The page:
If you’re already a sketcher, happy sketching – and if you’re not, why not give it a try? 

Deborah 

Cliffe Castle Park in Keighley is being restored with funds from the Heritage Lottery Fund. Work started on site back in June 2016 and I’m following progress and sketching whenever I can.

Finishing the animal enclosures

Everywhere in the park things are taking shape and getting nearer to completion, and even though there’s still a lot to be done, every day there are signs that we’re in the final stages. The animal enclosures and the aviary have now been constructed and the back wall is clearly visible (with work still going on) behind the Grotto – which has now been fully cleared of its tangle of ivy, and has a smart new pair of Victorian style street lights. You can now see the steps of the aerial walkway that climbed from the cave up and across to the flower gardens behind the castle (I haven’t drawn these right, because in my sketch they don’t seem to end up in the cave as they should – the sunlight was very bright that afternoon and the shadows too dark for me to make it out properly). 

The Rose Garden

Beneath the bank of rhododendrons the rose garden has been planted with red and white standard roses in neat lines that look like something straight out of Alice-in-Wonderland, and dainty wooden slatted benches are appearing all over the place, all curvaceous and pretty. (Will they be comfortable? I’m not too sure about this, but time will tell.)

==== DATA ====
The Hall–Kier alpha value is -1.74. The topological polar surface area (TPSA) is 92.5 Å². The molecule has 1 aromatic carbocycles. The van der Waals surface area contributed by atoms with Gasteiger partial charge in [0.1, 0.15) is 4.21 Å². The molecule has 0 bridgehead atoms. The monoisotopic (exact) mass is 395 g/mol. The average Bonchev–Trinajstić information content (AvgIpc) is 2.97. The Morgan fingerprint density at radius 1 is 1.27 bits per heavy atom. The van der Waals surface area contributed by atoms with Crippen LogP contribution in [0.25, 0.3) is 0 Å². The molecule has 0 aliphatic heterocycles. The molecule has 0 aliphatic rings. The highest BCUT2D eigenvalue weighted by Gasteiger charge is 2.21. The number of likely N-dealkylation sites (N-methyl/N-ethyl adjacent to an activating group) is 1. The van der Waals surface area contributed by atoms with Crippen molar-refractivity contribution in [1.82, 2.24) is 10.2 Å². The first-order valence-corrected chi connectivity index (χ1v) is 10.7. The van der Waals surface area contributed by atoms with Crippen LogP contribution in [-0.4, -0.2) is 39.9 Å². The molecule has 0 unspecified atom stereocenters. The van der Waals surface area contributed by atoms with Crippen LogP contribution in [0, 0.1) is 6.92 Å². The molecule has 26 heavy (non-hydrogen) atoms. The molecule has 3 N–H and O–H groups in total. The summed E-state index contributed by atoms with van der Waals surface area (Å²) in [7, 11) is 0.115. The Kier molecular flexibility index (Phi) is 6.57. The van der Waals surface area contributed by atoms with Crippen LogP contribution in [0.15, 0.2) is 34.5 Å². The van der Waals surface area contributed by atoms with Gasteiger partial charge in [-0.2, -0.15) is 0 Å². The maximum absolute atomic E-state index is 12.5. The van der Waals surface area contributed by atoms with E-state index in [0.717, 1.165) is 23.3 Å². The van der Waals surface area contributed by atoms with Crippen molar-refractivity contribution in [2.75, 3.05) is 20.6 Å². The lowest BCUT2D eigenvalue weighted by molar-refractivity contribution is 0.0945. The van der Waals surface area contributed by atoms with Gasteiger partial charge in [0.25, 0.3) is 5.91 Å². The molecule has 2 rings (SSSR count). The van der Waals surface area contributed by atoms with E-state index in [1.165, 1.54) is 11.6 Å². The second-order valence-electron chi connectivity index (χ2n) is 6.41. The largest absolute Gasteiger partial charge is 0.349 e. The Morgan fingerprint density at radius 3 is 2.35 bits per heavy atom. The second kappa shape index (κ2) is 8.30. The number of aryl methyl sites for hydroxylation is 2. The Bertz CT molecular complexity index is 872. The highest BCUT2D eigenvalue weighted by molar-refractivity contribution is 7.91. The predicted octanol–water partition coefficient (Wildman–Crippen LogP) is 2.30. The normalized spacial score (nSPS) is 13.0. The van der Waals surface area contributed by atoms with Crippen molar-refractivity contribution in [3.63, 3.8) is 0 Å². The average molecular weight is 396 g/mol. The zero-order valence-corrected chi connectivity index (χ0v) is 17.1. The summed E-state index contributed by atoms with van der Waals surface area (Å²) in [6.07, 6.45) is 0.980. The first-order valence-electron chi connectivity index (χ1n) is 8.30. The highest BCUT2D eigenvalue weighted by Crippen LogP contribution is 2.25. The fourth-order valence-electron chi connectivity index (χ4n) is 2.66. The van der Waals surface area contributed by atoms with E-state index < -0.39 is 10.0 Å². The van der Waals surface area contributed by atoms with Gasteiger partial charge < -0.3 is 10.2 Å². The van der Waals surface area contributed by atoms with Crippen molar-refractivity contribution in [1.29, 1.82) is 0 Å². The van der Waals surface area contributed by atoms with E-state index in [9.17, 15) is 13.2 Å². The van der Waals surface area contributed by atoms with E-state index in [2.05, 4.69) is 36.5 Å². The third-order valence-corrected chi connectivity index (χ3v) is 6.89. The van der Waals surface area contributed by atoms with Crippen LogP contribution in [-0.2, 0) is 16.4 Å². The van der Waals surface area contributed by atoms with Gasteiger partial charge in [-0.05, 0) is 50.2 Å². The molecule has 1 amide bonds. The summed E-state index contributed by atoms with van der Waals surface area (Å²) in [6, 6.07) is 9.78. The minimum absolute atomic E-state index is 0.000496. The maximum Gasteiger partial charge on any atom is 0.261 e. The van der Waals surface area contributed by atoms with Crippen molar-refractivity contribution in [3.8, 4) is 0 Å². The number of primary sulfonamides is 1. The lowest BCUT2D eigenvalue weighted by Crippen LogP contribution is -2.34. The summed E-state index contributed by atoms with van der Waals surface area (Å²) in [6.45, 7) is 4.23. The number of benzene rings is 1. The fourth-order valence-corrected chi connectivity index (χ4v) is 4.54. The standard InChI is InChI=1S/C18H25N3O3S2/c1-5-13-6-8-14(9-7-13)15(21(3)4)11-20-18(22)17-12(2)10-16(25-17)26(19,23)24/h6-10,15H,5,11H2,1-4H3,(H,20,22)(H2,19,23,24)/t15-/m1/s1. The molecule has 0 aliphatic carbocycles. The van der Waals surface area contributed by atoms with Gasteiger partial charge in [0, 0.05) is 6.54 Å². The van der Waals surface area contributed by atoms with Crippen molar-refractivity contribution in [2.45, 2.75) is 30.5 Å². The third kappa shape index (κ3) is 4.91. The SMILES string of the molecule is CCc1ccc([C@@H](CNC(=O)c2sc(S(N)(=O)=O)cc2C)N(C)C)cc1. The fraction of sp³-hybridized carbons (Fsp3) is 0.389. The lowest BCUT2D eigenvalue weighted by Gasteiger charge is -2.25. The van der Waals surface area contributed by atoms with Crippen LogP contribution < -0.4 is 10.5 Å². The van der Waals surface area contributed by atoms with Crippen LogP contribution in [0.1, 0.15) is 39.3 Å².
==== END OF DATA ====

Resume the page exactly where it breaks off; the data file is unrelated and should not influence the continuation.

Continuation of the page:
Glasshouses

Glasshouses and dome

The glasshouses are still getting finishing touches but at least we can see them properly now the hoardings have been removed. A chance for me to try drawing the dome, and make a mess of it – I got all the elipses wrong and the proportions aren’t right either, even after a couple of attempts – but there’ll be plenty of opportunities to practise from now on!

Cherub on the north fountain

And at long last the fountains are complete, cherubs and all. I wish now that I’d had the chance to sketch the top bits before they were hoisted up and fixed in place because actually it’s quite hard to see all the detail, as they’re so high up – but they look lovely.